Sugano, Shigeo S. The University of Tokushima
Engineered endonucleases that digest the specific sequences can be used to modify target genomes precisely. This is called “genome editing” and is used widely to modify the genome of various organisms. The DNA-binding domains of zinc finger (ZF) proteins were the first to be used as a genome editing tool, in the form of designed ZF nucleases and, more recently, transcription activator-like effector as well as the clustered, regularly interspaced, short palindromic repeats and CRISPR-associated protein 9 (CRISPR/Cas9) system that targets RNA–DNA rather than protein–DNA interactions have been used successfully. These are powerful tools with which targeted gene modifications can be introduced in various organisms, including various plant species. A key step in genome editing is the generation of a double-stranded DNA break that is specific to the target gene. This is achieved using custom-designed endonucleases, which enable site-directed mutagenesis via a non-homologous end joining repair pathway and/or gene targeting via homologous recombination to occur efficiently at specific sites in the genome. This review provides an overview of the current status of genomics and genetic engineering of woody plants, and recent advances in genome editing technologies in plants as well as fungi. We also discuss how these strategies can provide insights into molecular breeding technology for woody plants.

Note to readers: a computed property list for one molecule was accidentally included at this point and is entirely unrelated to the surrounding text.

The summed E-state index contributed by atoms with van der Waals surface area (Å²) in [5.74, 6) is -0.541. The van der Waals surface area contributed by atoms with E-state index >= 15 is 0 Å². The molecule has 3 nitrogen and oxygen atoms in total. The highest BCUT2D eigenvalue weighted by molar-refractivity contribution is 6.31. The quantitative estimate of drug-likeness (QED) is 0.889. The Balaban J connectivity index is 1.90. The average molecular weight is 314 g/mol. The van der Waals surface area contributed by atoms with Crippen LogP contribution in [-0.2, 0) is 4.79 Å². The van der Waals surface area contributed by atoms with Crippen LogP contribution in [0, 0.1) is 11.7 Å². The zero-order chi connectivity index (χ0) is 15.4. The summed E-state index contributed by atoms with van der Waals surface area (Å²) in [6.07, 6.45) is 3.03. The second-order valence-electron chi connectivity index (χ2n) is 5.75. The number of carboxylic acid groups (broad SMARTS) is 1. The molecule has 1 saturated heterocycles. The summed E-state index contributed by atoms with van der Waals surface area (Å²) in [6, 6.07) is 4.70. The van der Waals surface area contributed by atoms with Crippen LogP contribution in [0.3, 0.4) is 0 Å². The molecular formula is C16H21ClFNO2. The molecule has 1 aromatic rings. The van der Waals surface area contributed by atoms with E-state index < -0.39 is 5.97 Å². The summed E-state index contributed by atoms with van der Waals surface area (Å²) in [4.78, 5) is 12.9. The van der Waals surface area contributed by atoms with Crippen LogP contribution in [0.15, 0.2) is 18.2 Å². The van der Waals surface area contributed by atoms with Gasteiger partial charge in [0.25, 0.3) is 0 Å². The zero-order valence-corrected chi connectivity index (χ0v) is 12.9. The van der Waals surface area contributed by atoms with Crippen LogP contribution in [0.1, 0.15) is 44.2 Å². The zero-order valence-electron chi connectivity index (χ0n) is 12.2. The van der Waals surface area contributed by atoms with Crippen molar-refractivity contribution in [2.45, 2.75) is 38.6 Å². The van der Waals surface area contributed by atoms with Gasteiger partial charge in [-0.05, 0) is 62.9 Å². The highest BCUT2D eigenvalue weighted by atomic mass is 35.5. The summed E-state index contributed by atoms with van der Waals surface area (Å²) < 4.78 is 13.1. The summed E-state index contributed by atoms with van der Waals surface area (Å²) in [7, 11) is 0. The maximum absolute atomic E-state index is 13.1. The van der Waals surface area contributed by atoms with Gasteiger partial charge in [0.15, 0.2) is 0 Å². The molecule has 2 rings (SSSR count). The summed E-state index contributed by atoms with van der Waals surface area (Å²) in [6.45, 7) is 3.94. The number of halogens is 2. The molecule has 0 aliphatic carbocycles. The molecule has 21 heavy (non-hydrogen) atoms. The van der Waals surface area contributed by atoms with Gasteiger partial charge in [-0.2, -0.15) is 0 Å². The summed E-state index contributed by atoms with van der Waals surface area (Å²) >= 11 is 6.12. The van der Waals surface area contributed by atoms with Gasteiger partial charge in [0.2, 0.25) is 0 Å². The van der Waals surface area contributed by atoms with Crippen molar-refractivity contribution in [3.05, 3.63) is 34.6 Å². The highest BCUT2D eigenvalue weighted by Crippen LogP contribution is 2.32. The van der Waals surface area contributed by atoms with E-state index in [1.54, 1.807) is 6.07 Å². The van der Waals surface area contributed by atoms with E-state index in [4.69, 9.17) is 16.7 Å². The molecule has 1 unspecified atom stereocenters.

Journal of Wood Science
The Japan Wood Research Society|Springer Nature
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